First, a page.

Desk study

Desk study data typically consists of species records, statutory and non-statutory designated site information and contextual information (e.g. aerial photographs and previous reporting) relevant to the site and surrounding landscape.

The gathering of desk study data can help determine if protected or notable bird species may occur within or near the site, and will in turn inform the decision whether it is valid to scope out the need for surveys as well as helping with survey design.

Designated sites

The desk study should include consideration of statutory and non-statutory designated sites.

Are there any designated sites within, adjacent to or connected to the development site (the zone of influence) that are designated for their bird assemblage or include birds in their citation?

​The distance at which designated sites would be considered will vary depending on the project and zone of influence, habitats, location and various forms of connectivity including ecological and hydrological. For example, for a project affecting coastal arable fields, it may be appropriate to consider Special Protection Areas (SPA) further afield e.g. a qualifying SPA population of brent geese may forage within farmland and amenity grassland outside an SPA.

Sources

A list of potential sources of desk study data is provided in Additional Resources. This is not an exhaustive list, but is intended to provide an overview of the most appropriate sources to consider.

​It is not considered that all data sources will need to be consulted in every case. The extent and nature of data sources requiring consideration will be dependent upon the nature, scale and location of the proposed development.

It is often the case that other ecological surveys will be being undertaken on a site e.g. bat surveys. Information on suitability of habitat and birds encountered during these surveys can be a useful source of information during the scoping stage.

Extent of desk study

A decision on the extent of any desk study search area should be made at an early stage in the scoping process.

The desk study search should consider the likely zone of influence of a development/project. This will include the area within the proposed development site as well as an appropriate buffer. The extent of this buffer should be proportional to the sensitivity of the scheme and surrounding landscape, and the scale and nature of the proposed development. The extent of the desk study will also be dependent on the spatial scale at which the data are available.

Further guidance on appropriate zones of influence can be found within the following resources:

  • Guidelines for Preliminary Ecological Appraisal (CIEEM, 2017)
  • Guidelines for Ecological Impact Assessment in the UK and Ireland: Terrestrial, Freshwater, Coastal and Marine v1.1 (CIEEM, 2018)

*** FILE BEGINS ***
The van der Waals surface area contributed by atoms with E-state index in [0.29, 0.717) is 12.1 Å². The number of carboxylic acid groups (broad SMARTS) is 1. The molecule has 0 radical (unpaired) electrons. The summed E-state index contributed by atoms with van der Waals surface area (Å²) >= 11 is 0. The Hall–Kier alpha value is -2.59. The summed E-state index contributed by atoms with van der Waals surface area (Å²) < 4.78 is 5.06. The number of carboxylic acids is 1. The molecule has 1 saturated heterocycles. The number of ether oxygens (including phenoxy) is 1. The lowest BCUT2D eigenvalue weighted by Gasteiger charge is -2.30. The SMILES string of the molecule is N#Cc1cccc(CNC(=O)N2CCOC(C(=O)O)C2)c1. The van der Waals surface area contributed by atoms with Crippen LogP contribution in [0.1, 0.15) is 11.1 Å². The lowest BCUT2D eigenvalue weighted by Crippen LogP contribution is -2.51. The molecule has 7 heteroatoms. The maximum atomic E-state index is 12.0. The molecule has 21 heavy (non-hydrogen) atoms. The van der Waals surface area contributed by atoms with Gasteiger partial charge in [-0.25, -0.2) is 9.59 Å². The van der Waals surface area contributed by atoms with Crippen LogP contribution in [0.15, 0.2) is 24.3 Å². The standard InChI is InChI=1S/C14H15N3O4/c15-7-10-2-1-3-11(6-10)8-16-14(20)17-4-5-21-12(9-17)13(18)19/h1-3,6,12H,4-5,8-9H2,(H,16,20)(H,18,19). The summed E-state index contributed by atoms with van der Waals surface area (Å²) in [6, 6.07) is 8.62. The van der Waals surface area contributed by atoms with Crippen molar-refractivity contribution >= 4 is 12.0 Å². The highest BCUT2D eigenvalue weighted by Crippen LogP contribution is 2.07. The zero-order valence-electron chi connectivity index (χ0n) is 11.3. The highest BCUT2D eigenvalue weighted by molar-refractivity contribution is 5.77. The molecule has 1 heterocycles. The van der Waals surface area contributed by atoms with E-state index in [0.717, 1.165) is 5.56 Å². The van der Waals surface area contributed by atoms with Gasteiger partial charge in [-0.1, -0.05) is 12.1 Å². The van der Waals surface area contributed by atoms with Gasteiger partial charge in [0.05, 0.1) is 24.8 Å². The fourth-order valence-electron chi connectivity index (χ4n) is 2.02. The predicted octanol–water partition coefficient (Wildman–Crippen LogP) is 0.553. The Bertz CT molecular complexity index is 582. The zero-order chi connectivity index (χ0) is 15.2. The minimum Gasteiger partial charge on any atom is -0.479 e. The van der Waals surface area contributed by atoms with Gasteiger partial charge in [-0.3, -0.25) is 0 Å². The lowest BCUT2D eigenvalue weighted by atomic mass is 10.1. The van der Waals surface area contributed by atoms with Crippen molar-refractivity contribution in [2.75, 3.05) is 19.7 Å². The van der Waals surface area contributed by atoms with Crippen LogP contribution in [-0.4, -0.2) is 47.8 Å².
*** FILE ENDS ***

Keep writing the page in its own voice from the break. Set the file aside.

• Bat Surveys for Professional Ecologists: Good Practice Guidelines (Collins, 2016)

Interpretation

Desk study data should be reviewed and interpreted by ecologists who are competent ornithologists to ensure that the implications of bird species records and/or statutory or non-statutory designated sites are accurately determined. This is required owing to the varying conclusions that can be drawn from bird species records recorded at different times of the year. 

Examples of key questions that should be considered when interpreting desk data could be:

  • have any breeding Schedule 1, or otherwise notable, bird records been recorded within the zone of influence? (see Scoping for Schedule 1 surveys for further information on how to proceed where Schedule 1 species have been identified);
  • are any designated sites with qualifying bird features and/or other locations of note to birds (i.e. local wildlife sites and/or nature reserves) present within the zone of influence?;
  • are there habitats present within the proposed development site and/or the zone of influence which are known to be of value to notable bird species and/or assemblages (e.g. woodland or heathland habitats which support bird species of conservation concern)?;
  • where does the proposed development site lie geographically? Is this location known to be of importance to birds? Does this importance vary on a seasonal basis?

A further important consideration following the interpretation of the desk study data is to consider whether there are sufficient and suitable desk study data to avoid the need for survey work. For example, regular long-term WeBS data may negate the requirement for surveys for wetland sites. When making this determination it is important to consider whether the data available are of sufficient quality, sufficiently recent (see CIEEM guidance) and at the correct spatial scale. Furthermore, are the data available to the public and/or permitted to be used for commercial purposes?

Desk study data should also inform the surveys required. For example a breeding bird survey may not always be the most appropriate methodology and species-specific survey methods may be required.

Desk study data may also enable the determination of reporting and assessment requirements. For example, it might be determined that a housing development on previously developed land might not require any bird survey; however, this development might increase recreational pressure on a SPA site, in which case there will be a requirement for a statement to inform a HRA assessment to determine the impact of recreational pressure on bird species associated with the SPA.